At the end of February, I went to Auburn for the annual conferrence. On the second day, my mother called me and told me that the fellowship letter had come. I had gotten it. My first thought was "oh dear. what have I gotten my impulsive self into now? I am such an idiot." My second thought was "Well, there's not a better place I could have found out..." I managed to catch Mr. Turkington and speak to him for a minute to ask his advice. He, of course, was very excited and made a big deal out of it. He gave me the Graduale Romanum, a book I had been wanting for ages and costs in between $50 and $60 but has to ship from France. He gave me many good tips and lots of encouragement- which I really needed. He also told me about a program at Catholic U that I should go to.

The course at Catholic U was too expensive for me. I emailed the professor to see if scholarships were offered and he told me that he would pay for me to take it. I just needed to get there and find a place to stay. My mother's friend's best friend lives in D.C. She arranged it so that I could stay with her. Somehow, and I have no idea how, I managed to come up with enough money to get there. So I went to D.C. for a three week summer intensive course in Gregorian chant pedagogy, where I learned an incredibly amazing amount of things, thanks to Fr. Skeris. The final was conducting a peice for a Mass in the crypt of the Basillica. Just a small, private Mass, but by the end, there were probably 100 or more people gathered around to hear it.

While I was in D.C., met even more people and ran into people I knew already- Mr. Turkington, who was teaching another class there; and Mrs. Oost-Zinner, who was in my class (kind of interesting: there were nine people in my class and three were from Alabama).

This summer, I honestly thought I was not going to be able to afford to go back to SCC. No, I WAS not going to be able to afford to go back. But Dr. Combee- God bless him!- fixed that. The problem was not paying- the problem was loans. I do not want to come out with more than the $5000 debt that I already have. I would much rather take a semester off and work than take more loans. I'm majoring in Literature and Theology and- this sounds kind of silly- but really, I've never actually wanted to do anything except be a mom and study. I like studying. I can see myself in school for a while. And so can lots of people who know me. But since I am a girl, and there is a possibility that I could get married and become a stay at home mom, I just don't think it's a good idea to take loans. Plus, even if I don't get married, I don't think it's a good idea to take loans. Nothing I have any interest in pays enough to justify that; they barely pay enough to survive. So Dr. Combee made it where I pay more than I did last year, but have no loans(he was actually going to give me loans, but I didn't take them). Then I realized that last semester, I was working 17 hours a week- not ten- and had not thought about that when saying I could pay that much. I was really kind of upset and worried about it. Then Mrs. Debell called. And I'll be working 19 hours a week, plus minimum wage went up.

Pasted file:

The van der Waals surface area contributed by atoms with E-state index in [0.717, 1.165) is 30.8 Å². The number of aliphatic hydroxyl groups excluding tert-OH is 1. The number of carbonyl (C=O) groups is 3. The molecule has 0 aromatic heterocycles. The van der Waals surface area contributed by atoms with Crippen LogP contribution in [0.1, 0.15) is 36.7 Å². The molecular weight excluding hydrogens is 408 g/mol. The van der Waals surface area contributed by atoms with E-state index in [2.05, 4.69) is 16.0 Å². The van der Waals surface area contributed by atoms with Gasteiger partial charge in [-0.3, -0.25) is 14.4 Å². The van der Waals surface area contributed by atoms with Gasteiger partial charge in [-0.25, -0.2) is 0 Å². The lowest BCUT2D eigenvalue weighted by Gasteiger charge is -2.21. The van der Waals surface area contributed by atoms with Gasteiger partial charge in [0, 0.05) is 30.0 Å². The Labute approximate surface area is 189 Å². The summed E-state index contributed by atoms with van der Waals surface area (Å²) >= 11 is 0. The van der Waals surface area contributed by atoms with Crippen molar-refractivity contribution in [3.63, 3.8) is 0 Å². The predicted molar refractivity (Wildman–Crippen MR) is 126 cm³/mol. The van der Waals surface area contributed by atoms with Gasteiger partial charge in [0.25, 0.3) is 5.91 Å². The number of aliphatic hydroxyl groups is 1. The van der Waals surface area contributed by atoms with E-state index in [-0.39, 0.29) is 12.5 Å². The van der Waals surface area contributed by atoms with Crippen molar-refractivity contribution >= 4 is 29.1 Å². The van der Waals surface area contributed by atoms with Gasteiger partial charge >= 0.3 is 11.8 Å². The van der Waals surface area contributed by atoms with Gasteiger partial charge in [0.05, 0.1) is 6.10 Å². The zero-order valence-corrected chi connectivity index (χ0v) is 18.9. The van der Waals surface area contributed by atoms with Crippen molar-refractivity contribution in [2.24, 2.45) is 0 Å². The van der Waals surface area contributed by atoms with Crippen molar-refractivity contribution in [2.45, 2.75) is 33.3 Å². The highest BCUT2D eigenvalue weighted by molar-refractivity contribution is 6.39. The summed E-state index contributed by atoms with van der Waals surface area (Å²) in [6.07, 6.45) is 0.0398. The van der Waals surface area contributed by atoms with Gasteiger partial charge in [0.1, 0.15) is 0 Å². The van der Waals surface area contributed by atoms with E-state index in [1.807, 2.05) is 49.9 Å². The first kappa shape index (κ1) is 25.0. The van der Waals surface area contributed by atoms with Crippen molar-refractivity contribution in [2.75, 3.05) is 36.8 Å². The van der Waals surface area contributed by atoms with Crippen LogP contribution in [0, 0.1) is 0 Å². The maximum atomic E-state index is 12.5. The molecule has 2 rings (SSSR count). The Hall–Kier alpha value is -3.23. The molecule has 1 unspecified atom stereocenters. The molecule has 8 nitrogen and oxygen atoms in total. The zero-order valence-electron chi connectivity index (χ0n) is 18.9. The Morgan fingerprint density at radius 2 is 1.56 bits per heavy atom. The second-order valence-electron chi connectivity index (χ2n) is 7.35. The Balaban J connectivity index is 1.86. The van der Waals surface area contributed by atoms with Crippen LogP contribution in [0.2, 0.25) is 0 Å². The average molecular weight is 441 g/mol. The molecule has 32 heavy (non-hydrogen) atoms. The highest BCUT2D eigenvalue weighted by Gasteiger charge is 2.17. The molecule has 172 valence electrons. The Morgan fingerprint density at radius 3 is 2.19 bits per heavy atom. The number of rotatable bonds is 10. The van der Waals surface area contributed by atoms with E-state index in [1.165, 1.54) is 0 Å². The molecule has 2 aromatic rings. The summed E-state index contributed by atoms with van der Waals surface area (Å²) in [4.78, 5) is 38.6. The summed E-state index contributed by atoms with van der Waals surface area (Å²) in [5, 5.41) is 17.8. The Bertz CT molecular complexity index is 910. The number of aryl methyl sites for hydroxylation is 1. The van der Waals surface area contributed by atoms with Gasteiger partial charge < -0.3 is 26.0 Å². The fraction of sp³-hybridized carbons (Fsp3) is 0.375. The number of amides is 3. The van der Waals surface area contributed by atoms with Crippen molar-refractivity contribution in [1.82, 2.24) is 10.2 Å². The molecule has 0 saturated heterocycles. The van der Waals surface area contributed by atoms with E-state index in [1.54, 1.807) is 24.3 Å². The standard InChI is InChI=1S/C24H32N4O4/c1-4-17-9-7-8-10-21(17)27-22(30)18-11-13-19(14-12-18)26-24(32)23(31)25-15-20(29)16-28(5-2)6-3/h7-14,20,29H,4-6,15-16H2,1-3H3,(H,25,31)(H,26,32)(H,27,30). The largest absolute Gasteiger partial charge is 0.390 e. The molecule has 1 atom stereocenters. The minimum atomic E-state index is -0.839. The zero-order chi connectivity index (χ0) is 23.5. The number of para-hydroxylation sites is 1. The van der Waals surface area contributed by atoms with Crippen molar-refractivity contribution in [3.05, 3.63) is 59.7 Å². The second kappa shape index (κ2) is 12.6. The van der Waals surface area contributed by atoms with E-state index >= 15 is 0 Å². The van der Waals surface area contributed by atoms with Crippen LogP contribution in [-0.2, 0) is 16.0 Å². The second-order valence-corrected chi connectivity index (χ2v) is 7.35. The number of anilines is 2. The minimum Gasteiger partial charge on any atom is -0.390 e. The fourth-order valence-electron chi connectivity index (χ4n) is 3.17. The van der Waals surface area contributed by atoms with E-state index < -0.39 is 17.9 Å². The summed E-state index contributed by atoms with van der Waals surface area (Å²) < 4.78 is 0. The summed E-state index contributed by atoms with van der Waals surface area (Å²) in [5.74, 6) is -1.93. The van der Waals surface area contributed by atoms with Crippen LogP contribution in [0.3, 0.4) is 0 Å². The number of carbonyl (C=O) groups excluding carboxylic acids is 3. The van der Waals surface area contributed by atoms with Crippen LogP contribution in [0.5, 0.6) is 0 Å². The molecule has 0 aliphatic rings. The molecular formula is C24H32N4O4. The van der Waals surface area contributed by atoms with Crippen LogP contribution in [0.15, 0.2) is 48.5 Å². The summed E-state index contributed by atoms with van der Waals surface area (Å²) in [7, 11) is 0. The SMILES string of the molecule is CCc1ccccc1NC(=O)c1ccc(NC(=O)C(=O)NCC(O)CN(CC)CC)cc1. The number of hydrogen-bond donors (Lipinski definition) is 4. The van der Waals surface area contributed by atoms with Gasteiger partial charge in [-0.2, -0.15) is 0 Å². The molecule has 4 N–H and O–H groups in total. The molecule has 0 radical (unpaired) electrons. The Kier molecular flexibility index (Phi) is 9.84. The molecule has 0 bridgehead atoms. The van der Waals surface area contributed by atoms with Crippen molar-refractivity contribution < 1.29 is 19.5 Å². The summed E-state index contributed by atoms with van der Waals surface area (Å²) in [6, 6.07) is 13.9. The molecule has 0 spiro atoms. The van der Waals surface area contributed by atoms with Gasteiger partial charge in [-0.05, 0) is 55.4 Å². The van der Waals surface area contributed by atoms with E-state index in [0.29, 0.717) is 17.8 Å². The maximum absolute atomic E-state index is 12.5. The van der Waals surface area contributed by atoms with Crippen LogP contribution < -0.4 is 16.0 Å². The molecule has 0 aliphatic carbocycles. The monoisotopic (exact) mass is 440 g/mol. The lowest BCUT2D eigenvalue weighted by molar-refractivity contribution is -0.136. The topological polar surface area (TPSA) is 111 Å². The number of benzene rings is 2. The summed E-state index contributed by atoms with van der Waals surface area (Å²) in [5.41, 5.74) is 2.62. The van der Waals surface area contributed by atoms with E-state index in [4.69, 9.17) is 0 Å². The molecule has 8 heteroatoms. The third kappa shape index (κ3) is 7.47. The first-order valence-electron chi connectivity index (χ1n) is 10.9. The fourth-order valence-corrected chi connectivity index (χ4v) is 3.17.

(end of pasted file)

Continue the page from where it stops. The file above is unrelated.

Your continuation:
That things have so providentially worked out for me is scary. Very scary. When I was kid and even still now sometimes, things just never worked out. I just stopped hoping for things, eventually. I never once this summer hoped. I didn't give up, but I didn't expect or hope that things would work out. And then I get this? It's like ... I deserve a slap and get a kiss. Then, of course, there is the whole Luke 12:48 thing. What's expected of me? What if I fail? I received an email the other day: "The Lord places us and points in directions which he knows are best for us....Please remember that you are a part of a community of musicians and other churchmen who are committed to a restoration of the liturgy in our time, and that you may call on us when you are in need of help, advice or just a friendly voice." They consider me one of them. How very intimidating. These people have known and studied Chant for years, under the most impressive teachers: Dr. Marier, The choirmasters of Solesmes, the list goes on. And they think that I am an able and promising Church musician? (So they have said). I am overwhelmed when I think of this. I'm just an 18 year old college student with not a lot of musical training. I know I've been given this training that I have, these people that I know, and the experiences I've had for a reason, and yet I have no idea what it is.